This post follows an introduction to Matrix with e-mails, where I explain that Matrix is a federated system.

Federation can be either public or private. A public server can communicate with any other server, except the ones which are explicitely avoided. Meanwhile, a private server can only communicate with a selected list of other servers.

Private federation is often deployed between entities that can trust each other, for example between universites. Often there are processes to take back control of things when they derail on a server you don’t manage, because people on the remote server are contractually bound with you.

But many organisations, and especially open source projets, deploy their instance in public federation. This means strangers from the Internet can interact with your server. Public federation comes with its own set of non-technical risks.

In this post I’m going to guide you through the problems we faced on our GNOME Matrix instance. For each problem I’ll bring a solution. They will be consolidated at the end of the post in the form of a target we want to reach eventually, along with the acknowledgement of the limits of what we can do. Please note that these problems have more to do with careful planning and deployment than with the Matrix protocol itself.

Registrations open

When the GNOME instance was first deployed, people were much more used to IRC than Matrix. IRC does not really federate: it actually replicates information on several servers, forming a completely isolated cluster. Different clusters cannot interact with each other. The goal is more high availability than federation. On such clusters, guest mode and even registrations are often open. It was decided to keep registrations open on the newly deployed Matrix instance. While it makes things convenient for people who are not used to Matrix to come and say hi, having registrations completely open is often not desirable when running a Matrix instance. Let’s cover the main issues.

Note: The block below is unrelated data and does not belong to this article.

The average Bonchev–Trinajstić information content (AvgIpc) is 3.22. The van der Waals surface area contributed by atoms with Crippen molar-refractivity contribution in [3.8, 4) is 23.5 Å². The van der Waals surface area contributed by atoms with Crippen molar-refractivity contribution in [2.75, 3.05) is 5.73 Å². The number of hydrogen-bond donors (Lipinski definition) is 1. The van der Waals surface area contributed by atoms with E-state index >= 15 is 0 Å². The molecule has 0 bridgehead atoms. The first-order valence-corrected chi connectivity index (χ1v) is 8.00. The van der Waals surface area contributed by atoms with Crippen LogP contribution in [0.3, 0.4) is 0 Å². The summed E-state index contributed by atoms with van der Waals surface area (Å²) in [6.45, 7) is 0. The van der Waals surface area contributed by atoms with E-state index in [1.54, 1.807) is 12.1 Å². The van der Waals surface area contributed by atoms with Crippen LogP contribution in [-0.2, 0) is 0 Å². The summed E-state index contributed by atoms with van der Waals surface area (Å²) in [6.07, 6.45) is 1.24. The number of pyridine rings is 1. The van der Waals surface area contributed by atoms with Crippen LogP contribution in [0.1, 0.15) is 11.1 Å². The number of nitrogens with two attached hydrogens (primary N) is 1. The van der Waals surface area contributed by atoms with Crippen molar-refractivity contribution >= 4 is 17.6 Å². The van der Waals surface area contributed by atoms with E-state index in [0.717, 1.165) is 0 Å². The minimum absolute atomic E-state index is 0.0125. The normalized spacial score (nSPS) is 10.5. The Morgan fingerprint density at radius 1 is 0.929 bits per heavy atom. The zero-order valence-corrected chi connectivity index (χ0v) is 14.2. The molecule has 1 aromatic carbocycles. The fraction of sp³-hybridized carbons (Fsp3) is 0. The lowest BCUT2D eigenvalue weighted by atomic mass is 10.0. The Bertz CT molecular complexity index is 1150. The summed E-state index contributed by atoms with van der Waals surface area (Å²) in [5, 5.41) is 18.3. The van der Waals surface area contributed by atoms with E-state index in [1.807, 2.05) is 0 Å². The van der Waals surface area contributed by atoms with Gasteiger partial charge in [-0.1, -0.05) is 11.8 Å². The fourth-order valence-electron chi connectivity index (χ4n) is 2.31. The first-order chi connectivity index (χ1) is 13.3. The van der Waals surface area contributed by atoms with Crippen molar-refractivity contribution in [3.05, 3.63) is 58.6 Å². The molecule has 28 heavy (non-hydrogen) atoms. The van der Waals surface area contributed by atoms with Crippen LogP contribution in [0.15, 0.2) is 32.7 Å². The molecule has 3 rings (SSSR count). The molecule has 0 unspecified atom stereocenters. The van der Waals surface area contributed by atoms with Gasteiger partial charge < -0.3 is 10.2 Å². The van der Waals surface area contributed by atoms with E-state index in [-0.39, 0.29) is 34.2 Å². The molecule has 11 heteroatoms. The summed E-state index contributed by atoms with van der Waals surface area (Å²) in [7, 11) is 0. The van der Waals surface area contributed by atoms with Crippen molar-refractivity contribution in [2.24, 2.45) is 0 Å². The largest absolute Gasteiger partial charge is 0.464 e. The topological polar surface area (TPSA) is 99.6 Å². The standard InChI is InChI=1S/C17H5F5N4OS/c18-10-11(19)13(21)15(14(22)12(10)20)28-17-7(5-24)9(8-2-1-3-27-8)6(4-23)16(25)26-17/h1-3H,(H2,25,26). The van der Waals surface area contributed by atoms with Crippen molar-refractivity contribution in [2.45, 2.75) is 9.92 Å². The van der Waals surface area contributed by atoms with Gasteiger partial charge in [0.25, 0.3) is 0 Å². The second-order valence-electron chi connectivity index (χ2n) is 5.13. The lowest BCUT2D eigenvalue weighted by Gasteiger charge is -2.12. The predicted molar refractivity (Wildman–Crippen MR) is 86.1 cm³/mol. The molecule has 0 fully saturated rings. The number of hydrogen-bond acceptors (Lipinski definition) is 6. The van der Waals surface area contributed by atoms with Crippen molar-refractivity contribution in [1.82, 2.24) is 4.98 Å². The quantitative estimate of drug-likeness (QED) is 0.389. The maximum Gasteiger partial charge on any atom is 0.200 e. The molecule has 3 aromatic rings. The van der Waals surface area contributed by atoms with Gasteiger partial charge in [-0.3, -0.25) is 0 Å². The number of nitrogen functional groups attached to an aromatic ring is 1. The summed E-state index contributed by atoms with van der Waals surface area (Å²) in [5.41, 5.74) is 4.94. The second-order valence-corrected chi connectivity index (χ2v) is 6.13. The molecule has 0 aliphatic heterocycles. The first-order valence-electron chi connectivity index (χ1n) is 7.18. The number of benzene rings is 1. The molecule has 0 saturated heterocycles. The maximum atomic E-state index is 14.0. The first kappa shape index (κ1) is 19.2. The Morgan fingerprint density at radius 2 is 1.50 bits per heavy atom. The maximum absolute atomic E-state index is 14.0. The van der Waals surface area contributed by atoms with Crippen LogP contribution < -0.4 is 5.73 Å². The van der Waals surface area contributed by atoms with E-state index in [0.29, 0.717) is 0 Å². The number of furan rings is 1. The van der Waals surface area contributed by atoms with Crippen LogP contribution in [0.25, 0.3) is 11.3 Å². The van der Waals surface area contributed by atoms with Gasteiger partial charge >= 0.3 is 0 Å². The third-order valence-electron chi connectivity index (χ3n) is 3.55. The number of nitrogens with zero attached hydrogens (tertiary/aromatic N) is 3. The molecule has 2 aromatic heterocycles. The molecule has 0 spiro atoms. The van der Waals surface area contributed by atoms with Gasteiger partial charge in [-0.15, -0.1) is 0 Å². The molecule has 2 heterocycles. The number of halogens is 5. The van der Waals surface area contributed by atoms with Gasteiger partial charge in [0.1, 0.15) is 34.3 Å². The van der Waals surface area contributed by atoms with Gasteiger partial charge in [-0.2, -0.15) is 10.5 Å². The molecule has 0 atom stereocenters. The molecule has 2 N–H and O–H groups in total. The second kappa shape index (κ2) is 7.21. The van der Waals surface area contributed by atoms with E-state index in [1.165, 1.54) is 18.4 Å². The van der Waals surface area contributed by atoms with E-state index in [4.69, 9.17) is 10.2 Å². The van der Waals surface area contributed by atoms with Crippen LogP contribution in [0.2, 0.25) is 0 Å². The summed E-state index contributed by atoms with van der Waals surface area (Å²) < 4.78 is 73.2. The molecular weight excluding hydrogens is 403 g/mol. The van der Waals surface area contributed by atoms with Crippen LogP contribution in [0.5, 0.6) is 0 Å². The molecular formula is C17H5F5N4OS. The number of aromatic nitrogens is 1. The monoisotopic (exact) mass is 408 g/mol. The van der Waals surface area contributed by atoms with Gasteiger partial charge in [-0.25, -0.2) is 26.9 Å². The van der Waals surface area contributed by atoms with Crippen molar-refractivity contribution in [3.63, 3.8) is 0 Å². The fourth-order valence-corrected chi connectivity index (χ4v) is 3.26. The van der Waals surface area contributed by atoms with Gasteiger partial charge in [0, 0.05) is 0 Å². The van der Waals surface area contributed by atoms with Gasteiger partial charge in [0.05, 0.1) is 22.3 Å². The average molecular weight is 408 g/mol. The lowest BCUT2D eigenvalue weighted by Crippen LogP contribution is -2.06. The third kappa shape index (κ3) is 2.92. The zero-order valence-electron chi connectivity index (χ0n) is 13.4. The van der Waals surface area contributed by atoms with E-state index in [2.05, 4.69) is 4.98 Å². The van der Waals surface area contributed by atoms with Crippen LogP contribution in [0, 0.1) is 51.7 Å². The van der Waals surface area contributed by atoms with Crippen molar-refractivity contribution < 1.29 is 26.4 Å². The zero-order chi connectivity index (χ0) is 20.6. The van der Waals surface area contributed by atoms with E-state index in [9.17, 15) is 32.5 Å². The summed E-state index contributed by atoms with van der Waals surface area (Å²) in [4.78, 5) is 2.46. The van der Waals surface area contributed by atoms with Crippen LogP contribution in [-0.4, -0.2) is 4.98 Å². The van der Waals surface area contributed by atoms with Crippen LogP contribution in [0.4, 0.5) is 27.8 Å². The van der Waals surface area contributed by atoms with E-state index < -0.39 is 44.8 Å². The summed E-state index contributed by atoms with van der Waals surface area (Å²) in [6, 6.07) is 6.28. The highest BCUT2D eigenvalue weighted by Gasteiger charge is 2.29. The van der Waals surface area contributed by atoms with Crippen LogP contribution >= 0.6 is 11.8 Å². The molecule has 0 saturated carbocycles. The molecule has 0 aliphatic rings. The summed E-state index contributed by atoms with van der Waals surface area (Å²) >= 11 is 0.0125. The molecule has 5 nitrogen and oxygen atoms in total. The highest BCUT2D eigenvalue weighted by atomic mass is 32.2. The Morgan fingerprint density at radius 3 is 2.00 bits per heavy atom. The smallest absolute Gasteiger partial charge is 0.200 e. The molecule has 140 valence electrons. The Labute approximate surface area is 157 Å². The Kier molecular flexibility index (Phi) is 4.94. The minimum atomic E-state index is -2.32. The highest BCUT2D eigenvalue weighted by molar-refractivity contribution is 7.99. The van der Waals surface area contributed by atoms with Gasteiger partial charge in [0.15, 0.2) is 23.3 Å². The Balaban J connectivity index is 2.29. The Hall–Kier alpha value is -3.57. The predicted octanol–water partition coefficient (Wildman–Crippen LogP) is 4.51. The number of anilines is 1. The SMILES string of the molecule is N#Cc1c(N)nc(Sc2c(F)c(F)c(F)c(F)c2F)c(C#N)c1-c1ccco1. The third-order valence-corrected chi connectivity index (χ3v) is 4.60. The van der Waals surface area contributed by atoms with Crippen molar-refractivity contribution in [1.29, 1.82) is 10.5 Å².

Impersonation

One of the first and most critical threats we face is the risk of impersonation. In the introduction to Matrix I compared it with e-mails. We can follow the same thinking here: we don’t open registrations to get an e-mail address with a @gnome.org to anyone who wants it. We shouldn’t do it with Matrix either. It opens the door for malicious actors who would want to launch phishing campaigns with an actual GNOME e-mail address/Matrix ID.

The impersonation doesn’t stop at people. The way our instance is configured today allows everyone with an (easy to get) :gnome.org account to create a room and give it an address ending with :gnome.org. This allows malicious actors to create rooms with misleading names for phishing attemps. One could indeed create a #user-support:gnome.org room and try to get other users' credentials or payment information.

Spam

IRC has become quite famous for having low bounds to prevent spam. It is quite annoying to get its IRC network spammed, and actually… the same could happen on a Matrix instance with guest accounts enabled and no protection. The limitations to avoid spam on Matrix with registrations open are pretty much the same as on a properly configured IRC: rate limiting. This means that with registrations open, someone can create only a few accounts per day with a :gnome.org Matrix ID and send (a few) messages in many rooms. This is spam from a :gnome.org account to rooms with a :gnome.org address. While this is already not great, more embrassing events can happen.